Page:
Tuesday, November 28, 2006

The Other Rainbow

Here's another one of those odd items that's always been there floating around in my head, dating way back to when I was a kid: I've always known that there are really two rainbows.

One is the ordinary rainbow, the one you see in the sky. You know, Red, Orange, Yellow, Green, Blue, Indigo, Violet. (And I'll thank you not to forget Indigo, if you please.)

The other is, well, the other rainbow, which has nine colors: White, Yellow, Orange, Red, Green, Blue, Purple, Brown, Black. (In some tellings, Blue comes before Green; and the rainbow runs from White on the inside of the arch, to Black on the outside.)

It's not quite clear to me what kind of a rainbow I thought this other rainbow, with its nine colors, was. Plainly not a rainbow you see in the sky. Maybe more like Black Elk's "red and blue days at the end of the world"? Or more, I think, like the way I always knew what color each day of the week is: "Monday is light brown, Tuesday is violet, Wednesday is red, Thursday is moss green, Friday is yellow, Saturday is luminous red, and Sunday is white."

Something more like that. I always just knew about the other rainbow, White, Yellow, Orange, Red, Green, Blue, Purple, Brown, Black.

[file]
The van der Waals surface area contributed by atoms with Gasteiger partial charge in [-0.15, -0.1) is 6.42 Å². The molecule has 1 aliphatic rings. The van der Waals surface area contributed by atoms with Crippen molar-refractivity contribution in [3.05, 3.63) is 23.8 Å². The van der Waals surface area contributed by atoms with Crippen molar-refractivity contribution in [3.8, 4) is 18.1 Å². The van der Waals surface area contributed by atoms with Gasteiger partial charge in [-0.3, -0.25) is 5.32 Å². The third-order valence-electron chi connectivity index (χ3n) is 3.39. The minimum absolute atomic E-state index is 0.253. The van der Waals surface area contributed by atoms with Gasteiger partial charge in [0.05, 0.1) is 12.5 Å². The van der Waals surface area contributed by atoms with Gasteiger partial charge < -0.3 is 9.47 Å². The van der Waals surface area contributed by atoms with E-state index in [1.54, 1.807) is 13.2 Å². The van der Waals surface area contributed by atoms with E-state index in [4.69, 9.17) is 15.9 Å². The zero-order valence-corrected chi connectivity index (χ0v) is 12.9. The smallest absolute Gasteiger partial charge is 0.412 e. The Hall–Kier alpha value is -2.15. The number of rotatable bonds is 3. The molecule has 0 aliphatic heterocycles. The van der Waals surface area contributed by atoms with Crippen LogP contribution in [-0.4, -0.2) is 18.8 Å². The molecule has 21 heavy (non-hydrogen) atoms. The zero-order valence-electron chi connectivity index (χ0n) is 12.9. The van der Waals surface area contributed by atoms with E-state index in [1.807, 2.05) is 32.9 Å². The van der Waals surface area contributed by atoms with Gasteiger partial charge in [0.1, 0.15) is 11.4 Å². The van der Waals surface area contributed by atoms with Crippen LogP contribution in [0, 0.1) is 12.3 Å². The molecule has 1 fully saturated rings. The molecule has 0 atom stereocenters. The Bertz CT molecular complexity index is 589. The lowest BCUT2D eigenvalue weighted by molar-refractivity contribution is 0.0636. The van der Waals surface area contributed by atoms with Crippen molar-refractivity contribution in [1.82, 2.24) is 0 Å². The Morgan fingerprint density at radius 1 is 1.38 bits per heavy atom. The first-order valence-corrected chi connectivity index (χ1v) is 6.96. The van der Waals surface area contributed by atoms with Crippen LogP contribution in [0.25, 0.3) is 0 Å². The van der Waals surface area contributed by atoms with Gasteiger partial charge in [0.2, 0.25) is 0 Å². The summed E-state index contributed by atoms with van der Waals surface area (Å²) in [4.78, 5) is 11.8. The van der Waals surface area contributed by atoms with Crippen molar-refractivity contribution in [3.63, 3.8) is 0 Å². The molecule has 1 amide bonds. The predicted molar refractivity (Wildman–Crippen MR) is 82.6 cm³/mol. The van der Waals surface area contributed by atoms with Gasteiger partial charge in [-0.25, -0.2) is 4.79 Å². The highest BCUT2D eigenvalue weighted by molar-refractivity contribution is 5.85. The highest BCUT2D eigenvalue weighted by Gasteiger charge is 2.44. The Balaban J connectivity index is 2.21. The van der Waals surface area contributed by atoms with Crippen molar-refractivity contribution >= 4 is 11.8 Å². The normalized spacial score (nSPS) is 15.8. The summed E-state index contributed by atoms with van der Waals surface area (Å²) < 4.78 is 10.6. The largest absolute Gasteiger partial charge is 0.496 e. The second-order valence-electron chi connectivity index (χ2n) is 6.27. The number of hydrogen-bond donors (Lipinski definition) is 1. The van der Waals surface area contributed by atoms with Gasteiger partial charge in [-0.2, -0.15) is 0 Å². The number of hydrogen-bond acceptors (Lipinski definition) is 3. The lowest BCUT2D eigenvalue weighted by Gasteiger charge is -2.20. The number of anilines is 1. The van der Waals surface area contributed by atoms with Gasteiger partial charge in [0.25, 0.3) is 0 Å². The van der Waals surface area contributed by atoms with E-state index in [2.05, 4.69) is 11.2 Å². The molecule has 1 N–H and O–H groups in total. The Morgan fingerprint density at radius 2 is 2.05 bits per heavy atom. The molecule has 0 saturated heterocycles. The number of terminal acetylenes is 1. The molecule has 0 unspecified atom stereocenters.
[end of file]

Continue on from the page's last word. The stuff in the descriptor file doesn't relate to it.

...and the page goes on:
Anonymous Anonymous said...

Ah, but I've seen the "other" rainbow lots and lots. Children's artwork. Got to admit, I like the symetry of it.

Black Elk. Memories. Good times. Pointing out in religion class that he was an Episcapalian (?) elder for decades who seems to have thought that his "story" would include the story of his conversion to Christianity. Regardless, its a lovely book. Although I find it incredibly ironic that its been used to spark an interest among the younger native-americans in their native religion.

Tuesday, November 28, 2006 9:31:00 AM  
Blogger Paul Burgess said...

Yeah, I understand that Neihardt suppressed that side of Black Elk's account. Interestingly enough, the seminary class where I read Black Elk Speaks had in it several Lakota Sioux students from Dakota Presbytery. I lived with one of them in a house four of us seminarians shared that year. He had some interesting angles on things, I wish I could reproduce his detailed explanation of how dialect jokes work in Lakota.

As for those nine colors, it has occurred to me to wonder if there was some connection with Crayola crayons from when I was a kid— only the crayon boxes we worked with then had in them (I think) either eight or twelve colors, until I eventually got one that had 64 colors in it. I knew very definitely at that age that these nine colors were colors of a rainbow. It's always bugged me that I can't quite figure which order Green and Blue come in.

Tuesday, November 28, 2006 10:06:00 AM  

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